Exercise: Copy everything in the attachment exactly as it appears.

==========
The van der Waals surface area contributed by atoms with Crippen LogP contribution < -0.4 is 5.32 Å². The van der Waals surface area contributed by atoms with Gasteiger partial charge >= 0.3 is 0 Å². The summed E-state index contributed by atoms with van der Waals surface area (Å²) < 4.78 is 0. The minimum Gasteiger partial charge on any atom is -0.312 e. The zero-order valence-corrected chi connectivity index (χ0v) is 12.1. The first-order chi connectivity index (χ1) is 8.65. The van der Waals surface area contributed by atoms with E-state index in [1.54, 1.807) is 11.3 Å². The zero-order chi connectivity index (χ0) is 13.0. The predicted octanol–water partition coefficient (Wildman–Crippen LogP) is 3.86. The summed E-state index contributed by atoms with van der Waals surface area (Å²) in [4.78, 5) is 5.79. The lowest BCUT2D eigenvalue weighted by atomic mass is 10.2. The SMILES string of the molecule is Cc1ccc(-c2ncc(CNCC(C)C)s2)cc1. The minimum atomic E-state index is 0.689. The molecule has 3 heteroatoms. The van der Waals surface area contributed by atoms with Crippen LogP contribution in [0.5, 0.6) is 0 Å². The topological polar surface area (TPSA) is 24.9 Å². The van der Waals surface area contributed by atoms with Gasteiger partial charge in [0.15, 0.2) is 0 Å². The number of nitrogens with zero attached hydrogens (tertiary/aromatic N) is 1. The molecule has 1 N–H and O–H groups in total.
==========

The van der Waals surface area contributed by atoms with Crippen LogP contribution < -0.4 is 5.32 Å². The van der Waals surface area contributed by atoms with Gasteiger partial charge >= 0.3 is 0 Å². The summed E-state index contributed by atoms with van der Waals surface area (Å²) < 4.78 is 0. The minimum Gasteiger partial charge on any atom is -0.312 e. The zero-order valence-corrected chi connectivity index (χ0v) is 12.1. The first-order chi connectivity index (χ1) is 8.65. The van der Waals surface area contributed by atoms with E-state index in [1.54, 1.807) is 11.3 Å². The zero-order chi connectivity index (χ0) is 13.0. The predicted octanol–water partition coefficient (Wildman–Crippen LogP) is 3.86. The summed E-state index contributed by atoms with van der Waals surface area (Å²) in [4.78, 5) is 5.79. The lowest BCUT2D eigenvalue weighted by atomic mass is 10.2. The SMILES string of the molecule is Cc1ccc(-c2ncc(CNCC(C)C)s2)cc1. The minimum atomic E-state index is 0.689. The molecule has 3 heteroatoms. The van der Waals surface area contributed by atoms with Crippen LogP contribution in [0.5, 0.6) is 0 Å². The topological polar surface area (TPSA) is 24.9 Å². The van der Waals surface area contributed by atoms with Gasteiger partial charge in [0.15, 0.2) is 0 Å². The number of nitrogens with zero attached hydrogens (tertiary/aromatic N) is 1. The molecule has 1 N–H and O–H groups in total.